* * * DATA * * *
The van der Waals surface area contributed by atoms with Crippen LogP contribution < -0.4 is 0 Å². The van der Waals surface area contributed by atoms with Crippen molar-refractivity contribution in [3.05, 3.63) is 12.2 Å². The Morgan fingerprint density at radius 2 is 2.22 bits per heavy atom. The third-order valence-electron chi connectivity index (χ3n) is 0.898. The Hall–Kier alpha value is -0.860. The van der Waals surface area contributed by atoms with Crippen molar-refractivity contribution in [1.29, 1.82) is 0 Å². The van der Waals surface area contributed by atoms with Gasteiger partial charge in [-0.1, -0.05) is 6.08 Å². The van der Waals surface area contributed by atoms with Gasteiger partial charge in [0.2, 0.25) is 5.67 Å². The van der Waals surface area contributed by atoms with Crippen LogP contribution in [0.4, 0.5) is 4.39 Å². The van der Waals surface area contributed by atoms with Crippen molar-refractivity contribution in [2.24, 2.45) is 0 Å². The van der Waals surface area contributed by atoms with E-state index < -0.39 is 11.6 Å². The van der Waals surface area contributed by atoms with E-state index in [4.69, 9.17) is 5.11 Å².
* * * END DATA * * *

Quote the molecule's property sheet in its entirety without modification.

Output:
The van der Waals surface area contributed by atoms with Crippen LogP contribution < -0.4 is 0 Å². The van der Waals surface area contributed by atoms with Crippen molar-refractivity contribution in [3.05, 3.63) is 12.2 Å². The Morgan fingerprint density at radius 2 is 2.22 bits per heavy atom. The third-order valence-electron chi connectivity index (χ3n) is 0.898. The Hall–Kier alpha value is -0.860. The van der Waals surface area contributed by atoms with Crippen molar-refractivity contribution in [1.29, 1.82) is 0 Å². The van der Waals surface area contributed by atoms with Gasteiger partial charge in [-0.1, -0.05) is 6.08 Å². The van der Waals surface area contributed by atoms with Gasteiger partial charge in [0.2, 0.25) is 5.67 Å². The van der Waals surface area contributed by atoms with Crippen LogP contribution in [0.4, 0.5) is 4.39 Å². The van der Waals surface area contributed by atoms with Crippen molar-refractivity contribution in [2.24, 2.45) is 0 Å². The van der Waals surface area contributed by atoms with E-state index < -0.39 is 11.6 Å². The van der Waals surface area contributed by atoms with E-state index in [4.69, 9.17) is 5.11 Å².